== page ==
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Proceedings of Consultation Convention of 350 leading Colored Men of Georgia. Held in Macon, Georgia, January 25th and 26th, 1888
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MINUTES OF CONSULTATION CONVENTION
much on condition that you raise so much. There is no tendency towards pauperization in that, it is for the interest of every state that the people of every town and county should be educated. It is for the interest of the whole country that the people of each state be educated; and why should not the nation help the states out of the common fund? Senator Vest in his recent speech in the United States Senate, in opposition to the Blair bill, said that the "enthusiasm which represented the bill as a panacea for all the evils which affected the body politic was both monstrous and fanatical." The people should see to it that such men stay at home. In petitioning Congress for national aid to education we are only joining in with citizens, who are agitating this great question. Senator Blair said, in advocacy of his bill: "Education, physical, intellectual and moral is the primal necessity. The fathers and founders of our government thought that a republic could stand only on the virtue and intelligence of its citizens." President Monroe said in 1870: "Let us, by alwise and constitutional measures, promote intelligence among the people as the best means of preserving liberties." The lamented Gerfield said: "All the constitutional power of the nation and of the state should be summoned to meet the danger by the saving influence of universal education." In a memorial to Congress, signed by Dr. Straiby, Dr. Hartzel, Dr. Moorehouse, Dr. Sheldon Jackson, Dr. J. L. M. Curry, agent of the Peabody fund, Prof. Painter, of Fisk University, and Prof. Armstrong, of Hampton Institute, they say that there should be help for the common schools. The safety of the republic is the supreme law of the land. They state to Congress that the help should be immediate and not remote; the fortunes of war and the necessity of legislative action, have made citizens of a large mass of ignorant men, whose votes are to shape, for weal or woe, the character of our laws. Education alone can convert this mass of ignorance an element of danger into one of the enlightened strength and safety. The same committee says the power to grant national aid to remove illiteracy is co-ordinate with the power that enfranchised the illiterate voter. Our late state school commissioner, the distinguished Dr. Gustavus J Orr, said before the United States Senate: Georgia has a school population of 434,444 and 198,000 of that number are colored, 86,000 colored children were in school that year, leaving more than 100,000 colored children out of school. Dr. Orr paid a glowing tribute to the colored man, for the progress made in the accumulation of property since emancipation and stated that Georgia for one was unable to educate her people, and that he believed the education of the masses to be greater than questions of commerce, than questions of currency, than questions of tariff, than questions of constitutional law; greater than any question that statesmanship will have to contend with and settle, because we make the people and without the people we can do nothing else." Many of our Southern Senators favor federal aid to education.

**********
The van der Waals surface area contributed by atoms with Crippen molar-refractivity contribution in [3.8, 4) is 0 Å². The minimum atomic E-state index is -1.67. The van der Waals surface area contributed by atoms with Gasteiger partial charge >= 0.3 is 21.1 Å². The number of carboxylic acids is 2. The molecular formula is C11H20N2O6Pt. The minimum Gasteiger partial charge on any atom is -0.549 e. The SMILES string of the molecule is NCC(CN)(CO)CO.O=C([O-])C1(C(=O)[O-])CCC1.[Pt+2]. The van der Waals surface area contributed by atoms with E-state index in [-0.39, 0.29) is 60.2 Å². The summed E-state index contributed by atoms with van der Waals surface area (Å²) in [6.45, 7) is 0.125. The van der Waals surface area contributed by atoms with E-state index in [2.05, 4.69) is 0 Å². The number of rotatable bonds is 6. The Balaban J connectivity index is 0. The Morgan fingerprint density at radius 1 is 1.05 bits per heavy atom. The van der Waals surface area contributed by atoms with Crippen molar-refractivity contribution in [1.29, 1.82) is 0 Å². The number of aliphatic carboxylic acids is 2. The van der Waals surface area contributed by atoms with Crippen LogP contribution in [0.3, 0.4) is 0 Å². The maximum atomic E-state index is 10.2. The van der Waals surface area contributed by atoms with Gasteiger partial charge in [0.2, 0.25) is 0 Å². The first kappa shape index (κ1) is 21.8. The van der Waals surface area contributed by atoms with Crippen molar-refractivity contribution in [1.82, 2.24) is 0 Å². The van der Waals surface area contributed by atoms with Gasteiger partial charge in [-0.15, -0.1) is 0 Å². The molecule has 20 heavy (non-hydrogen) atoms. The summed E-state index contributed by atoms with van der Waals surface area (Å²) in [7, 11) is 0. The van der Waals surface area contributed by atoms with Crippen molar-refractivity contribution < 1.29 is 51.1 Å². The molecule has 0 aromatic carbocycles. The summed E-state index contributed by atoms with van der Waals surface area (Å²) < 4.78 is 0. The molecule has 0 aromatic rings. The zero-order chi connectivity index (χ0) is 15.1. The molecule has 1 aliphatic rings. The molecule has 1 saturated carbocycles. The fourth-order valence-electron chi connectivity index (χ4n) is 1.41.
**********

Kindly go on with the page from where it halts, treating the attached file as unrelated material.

Senator Lamar, who has been recently elevated to the Supreme Bench, said in favor of this bill: "I regard it as the logical sequence and the practical continuance of the 13th, 14th, and 15th amendments. It is fraught with unspeakable benefots to the entire population of the south, white and black." Senator Garland said: "I implore all sides to come together and vote for this bill to extirpate illiteracy" We should respect and honor the men who are interested in our progress and elevation irrespective of party; and we should remember that many of our Southern Senators and Congressmen are our true friends. Senator Pugh, of Alabama believed the subject of national aid to education be the most important measure before the Senate. Senator Vance, of North Carolina said: "I shall vote for the bill." Senator Brown, of Georgia said: "Without education the voter cannot be a safe intelligent voter. I am therefore very clearly of the opinion that there is no constitutional difficulty in the way of the passage of the bill." There are other Senators, such as Senator Jones, of Louisiana, George, of Mississippi, Ransom, of North Carolina, Jones and Call, of Florida, Riddleberger, of Virginia, Hampton, of South Carolina who said as a citizen, a patriot and a Senator, he would vote for national aid. Then there are Northern advocates: Senators Blair, Edmunds, Evarts, Sherman, Hoar, Miller and others. Is it not our duty as representatives of an oppressed people to urge our representative in Congress to do all in their power to secure an appropriation for national aid to education? And has not the time fully come for the Negro to rise from his long sleep and see about his interests? Does not our own professions, the claims of suffering humanity, the moral and intellectual culture of our people, and all that is sacred and dear to us call upon us to work, pray, talk, preach, and vote for
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